SIP, MGCP, etc.
Bridging PSTN and VoIP calls on a single conference
requires terminating the end-user call, no matter what
network they originated on, then converting all of the
audio streams to a common format, and then providing
echo cancellation and mixing the audio streams to ensure
a high-quality audio experience.
Conferencing systems designed to bridge the VoIP and
PSTN worlds will have an internal gateway that performs
the proper protocol and voice compression conversions.
Legacy conferencing systems may use external gateways,
but overall performance will suffer, and system
administration will be more complex.
THE PROMISE OF VOIP
As the quality and availability of Internet voice
traffic increases, the question of how VoIP can be
exploited for business communication becomes
increasingly important. The promise of cost savings and
the creation of valuable new services including using IP
for voice are driving considerable interest among
providers and businesses alike. The interest stems from
the realization that IP costs less because it is more
efficient to transport voice as packets over an IP
network, versus transport on a switched circuit network.
The cost savings from using IP to transport voice
calls can be realized in three areas. The first is
through lower conference call termination (phone company
"800" number) charges. Conference attendees who can use
an IP capable end point (whether soft phone, IP phone
handset, or most importantly, traditional handsets tied
to a traditional PBX behind a gateway) can make voice
calls over IP directly to the service providers
By using a managed IP network to transport the voice
traffic from users to the conference service provider,
all circuit switched 800-number calls are avoided.
Conferencing Service Providers thus avoid the expensive
800-number charges which average about 25 percent of
total operating costs. These charges are paid to the
PSTN carrier, for every call, at the rate of
approximately two cents per minute: Two cents per minute
for every user in every conference. By eliminating these
toll charges, conference service providers can save a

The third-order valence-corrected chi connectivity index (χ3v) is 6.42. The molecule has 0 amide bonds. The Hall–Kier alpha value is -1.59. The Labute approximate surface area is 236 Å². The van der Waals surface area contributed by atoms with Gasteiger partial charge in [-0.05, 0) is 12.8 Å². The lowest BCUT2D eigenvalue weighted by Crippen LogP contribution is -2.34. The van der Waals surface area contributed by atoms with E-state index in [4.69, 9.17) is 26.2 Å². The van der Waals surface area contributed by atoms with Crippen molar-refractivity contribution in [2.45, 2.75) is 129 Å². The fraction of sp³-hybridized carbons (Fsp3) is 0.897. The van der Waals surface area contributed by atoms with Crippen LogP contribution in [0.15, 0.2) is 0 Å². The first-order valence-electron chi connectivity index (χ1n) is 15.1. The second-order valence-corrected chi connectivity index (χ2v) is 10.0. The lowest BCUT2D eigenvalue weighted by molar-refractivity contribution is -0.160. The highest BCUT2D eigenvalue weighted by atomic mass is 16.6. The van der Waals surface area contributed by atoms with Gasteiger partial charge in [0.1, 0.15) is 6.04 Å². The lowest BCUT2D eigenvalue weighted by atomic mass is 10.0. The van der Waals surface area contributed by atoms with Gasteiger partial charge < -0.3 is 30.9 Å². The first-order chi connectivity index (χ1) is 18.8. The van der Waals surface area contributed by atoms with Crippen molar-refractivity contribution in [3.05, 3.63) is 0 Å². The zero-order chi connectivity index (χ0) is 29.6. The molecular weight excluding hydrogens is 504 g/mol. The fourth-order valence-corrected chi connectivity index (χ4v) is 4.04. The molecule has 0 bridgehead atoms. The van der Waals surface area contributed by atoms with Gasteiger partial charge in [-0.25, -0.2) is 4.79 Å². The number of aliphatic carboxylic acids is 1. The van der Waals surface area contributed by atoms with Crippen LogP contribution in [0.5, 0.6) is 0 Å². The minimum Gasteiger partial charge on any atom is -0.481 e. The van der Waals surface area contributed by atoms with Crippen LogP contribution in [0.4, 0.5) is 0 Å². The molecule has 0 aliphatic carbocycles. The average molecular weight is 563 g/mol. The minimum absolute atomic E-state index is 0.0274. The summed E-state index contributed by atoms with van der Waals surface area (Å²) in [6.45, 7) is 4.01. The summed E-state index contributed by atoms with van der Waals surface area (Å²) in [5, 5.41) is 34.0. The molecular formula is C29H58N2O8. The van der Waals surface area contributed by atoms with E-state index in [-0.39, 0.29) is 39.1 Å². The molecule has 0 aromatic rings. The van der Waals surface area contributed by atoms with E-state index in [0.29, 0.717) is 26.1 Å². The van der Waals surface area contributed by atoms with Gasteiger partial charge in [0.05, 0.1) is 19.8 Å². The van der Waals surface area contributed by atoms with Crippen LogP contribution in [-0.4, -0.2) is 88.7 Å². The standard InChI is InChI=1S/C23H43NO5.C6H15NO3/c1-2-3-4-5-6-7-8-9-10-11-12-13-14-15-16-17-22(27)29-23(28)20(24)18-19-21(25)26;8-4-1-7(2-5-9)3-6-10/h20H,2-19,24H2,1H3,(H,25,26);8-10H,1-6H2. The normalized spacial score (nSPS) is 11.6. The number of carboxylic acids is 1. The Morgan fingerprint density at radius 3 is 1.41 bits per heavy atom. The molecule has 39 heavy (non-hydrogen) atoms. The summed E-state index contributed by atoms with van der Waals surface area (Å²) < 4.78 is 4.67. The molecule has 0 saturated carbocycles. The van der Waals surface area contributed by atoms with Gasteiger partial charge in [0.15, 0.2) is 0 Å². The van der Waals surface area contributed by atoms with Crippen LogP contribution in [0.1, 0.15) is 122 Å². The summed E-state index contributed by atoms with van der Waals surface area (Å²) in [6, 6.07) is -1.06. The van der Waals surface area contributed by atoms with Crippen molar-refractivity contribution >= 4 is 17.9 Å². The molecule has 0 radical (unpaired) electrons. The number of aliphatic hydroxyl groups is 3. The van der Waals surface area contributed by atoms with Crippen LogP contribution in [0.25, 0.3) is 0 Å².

large portion of their operating costs and gain a
significant competitive price advantage.
The IP network required is relatively simple. A
customer with a traditional PBX, provisions the
conferencing 800-number traffic (a PBX setting) to
divert to a router via a T1 line. Gateway cards in the
router compress and packetized the voice streams. The
router then sends the voice packets over the managed IP
network to the conference bridge's IP address. A managed
IP service (available from many national Internet
service providers) is needed in order to ensure a high
quality of service (QoS) for the voice traffic.
The second potential savings from voice traffic over
IP is realized by any conferencing service provider that
has a geographically dispersed operation. Once regional
conferencing equipment sites are linked via IP,
resources can be shared (or load leveled) at no
additional charge from the phone company. Peaks caused
by differences in time zones, or business usage can mean
the need to purchase and operate less equipment.
The third savings from VoIP is in the bandwidth
reduction with IP to support the same amount (ports) of
conferencing. The most common standard for VoIP
traffic is to use G.729.A encoding. G.729.A delivers
toll-quality voice, with an 8:1 compression. Meaning
that PSTN phone traffic, which required 64K, is sent via
IP using only 8K bandwidth. For a large customer of
conferencing, this can mean a reduction of T1 lines, and
associated monthly charges.
BUILDING NEW BRIDGES
Conferencing is an integral tool of business
communications. As VoIP is deployed in the corporate
environment, conferencing systems must be able to
seamlessly bridge VoIP calls with traditional PSTN
calls. A well-designed system will make this requirement
transparent to end-users and will provide the same
service to all users independent of the transport
network. These systems will make it easy for businesses
to migrate from an all PSTN infrastructure to a mixed
PSTN/VoIP environment as networking technologies
continue to evolve.
Conferencing has grown in importance because it is
the exception to have key people in the same place at
the same time -- not the rule. Conferencing solutions
are making it easy to get people together. VoIP is
bringing new options into the mix and enabling providers
to offer cost effective solutions to their business
customers without having these customers sacrifice
Ron Elwell is the CEO of Octave
Communications, Inc. Octave has helped set new
industry standards for ease of use, capabilities,
capacity, reliability, size, performance, and cost.
To The November 2001 Table Of Contents ]